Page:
There are indeed some bright spots.
Tourists are returning to Kenya’s safari parks and Indian Ocean beaches. The coalition government is holding despite the obvious strains. And national pride exploded over the election of Barack Obama — whose father was Kenyan — as U.S. president.
But Kenya faces a long road to recovery.
The rioting and ethnic clashes exposed deep divisions over land and economic inequality that have been ignored or exploited for political gain for decades. While the power-sharing deal ended much of the killing, Kenya lost up to $1 billion because of the turmoil.The Kenyan Red Cross says nearly 60,000 out of 350,000 displaced remain in camps. Less than half have gone home; nearly 130,000 are simply unaccounted for — either living with friends or family or moving from town to town.In many areas, especially in western Kenya, the violence brought a bloody end to decades of coexistence among Kenya’s ethnic groups, transforming the ethnic makeup villages, cities and towns. Some worry the change may be permanent, boding ill for democracy in this once-stable African country.
James Mugwiri, 56, lived for 19 years with his family outside Eldoret — the site of the church blaze that killed Macharia’s daughter. But Mugwiri, a Kikuyu, fled his 12 acres when the killings began, and lived for months at a sprawling fairground in Eldoret where guards kept watch for marauding gangs.He finally felt safe enough to return to town, but he has given up on reclaiming his land. He feels betrayed by the coalition government — which he had great hope for — saying the two men are happy now they have solidified their power.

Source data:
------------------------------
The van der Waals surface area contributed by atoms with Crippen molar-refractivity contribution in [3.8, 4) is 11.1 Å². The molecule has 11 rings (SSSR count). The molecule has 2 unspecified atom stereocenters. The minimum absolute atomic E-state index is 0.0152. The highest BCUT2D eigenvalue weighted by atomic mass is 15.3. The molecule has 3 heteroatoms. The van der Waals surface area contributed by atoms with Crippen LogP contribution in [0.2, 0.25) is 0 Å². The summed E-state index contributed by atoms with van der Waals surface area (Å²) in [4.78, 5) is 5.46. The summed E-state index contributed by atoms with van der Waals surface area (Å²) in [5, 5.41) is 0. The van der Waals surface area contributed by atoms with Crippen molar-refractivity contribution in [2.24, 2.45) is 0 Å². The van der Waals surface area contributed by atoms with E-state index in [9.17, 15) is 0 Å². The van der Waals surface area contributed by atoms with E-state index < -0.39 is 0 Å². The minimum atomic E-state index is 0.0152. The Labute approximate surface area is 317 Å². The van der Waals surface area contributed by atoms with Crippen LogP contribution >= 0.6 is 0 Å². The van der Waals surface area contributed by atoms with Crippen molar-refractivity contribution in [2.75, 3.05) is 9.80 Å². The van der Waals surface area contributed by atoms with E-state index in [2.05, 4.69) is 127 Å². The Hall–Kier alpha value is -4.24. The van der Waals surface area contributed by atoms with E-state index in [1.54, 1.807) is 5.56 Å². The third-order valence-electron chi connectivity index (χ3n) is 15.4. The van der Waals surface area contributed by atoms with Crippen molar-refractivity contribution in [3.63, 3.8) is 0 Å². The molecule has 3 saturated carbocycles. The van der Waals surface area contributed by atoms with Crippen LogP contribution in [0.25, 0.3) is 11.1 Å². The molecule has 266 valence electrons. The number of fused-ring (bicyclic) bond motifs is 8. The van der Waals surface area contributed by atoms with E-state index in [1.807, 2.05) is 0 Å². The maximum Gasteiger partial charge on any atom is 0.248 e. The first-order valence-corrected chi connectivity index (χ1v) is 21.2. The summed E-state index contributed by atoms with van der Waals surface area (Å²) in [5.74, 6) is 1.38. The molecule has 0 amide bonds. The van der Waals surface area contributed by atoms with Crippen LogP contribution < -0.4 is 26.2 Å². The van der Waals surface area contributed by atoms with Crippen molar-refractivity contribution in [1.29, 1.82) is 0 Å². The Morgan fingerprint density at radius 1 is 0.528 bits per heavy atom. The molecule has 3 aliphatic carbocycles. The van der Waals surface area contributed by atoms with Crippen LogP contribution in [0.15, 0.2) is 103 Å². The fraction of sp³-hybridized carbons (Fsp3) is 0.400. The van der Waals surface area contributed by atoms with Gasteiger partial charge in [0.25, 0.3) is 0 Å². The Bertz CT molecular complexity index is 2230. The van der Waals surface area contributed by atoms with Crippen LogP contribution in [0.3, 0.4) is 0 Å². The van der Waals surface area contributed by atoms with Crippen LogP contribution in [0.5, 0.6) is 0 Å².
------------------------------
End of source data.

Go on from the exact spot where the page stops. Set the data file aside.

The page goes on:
Instead of going back to his farm, Mugwiri rents a home for $100 a month so he can flee again with no strings attached.
“What happened to us has forced us to live like birds on trees, ready to fly away in case anything happens,” he said.The government has given many of the displaced 10,000 Kenya shillings — about $130 — to resettle, an amount government spokesman Alfred Mutua acknowledges is a token sum.”The government is not in a position to compensate people, what people are being given is a token to help them maintain their daily needs,” he told the AP. “People always want more money,” he added. “It’s a token of appreciation. But it is also costing us. Ten-thousand shillings given to all these families is a lot of money.”
He did not detail how much money the government has given out, saying it was still being calculated. He did not return further calls for comment.Rose Wanjiru Karanja, 32, who lived for nearly a year in a camp in Naivasha, said the money was an insult.
“We are being ferried like goats,” she said from the back of a pickup truck, where some 70 women and children were traveling to a parcel of land they bought by pooling their government money.”We are going to build a slum. We owned farms and now we are going to build houses that are 10 feet by 10 feet. Even prisoners get better treatment — they eat well, they are driven in buses,” she said.
As for politics and the power of the vote, Karanja has no hope.”Now they are looking for our votes and they are living well, but they should not be forgiven,” she said of Kenya’s politicians. “They should be taken to the Hague.”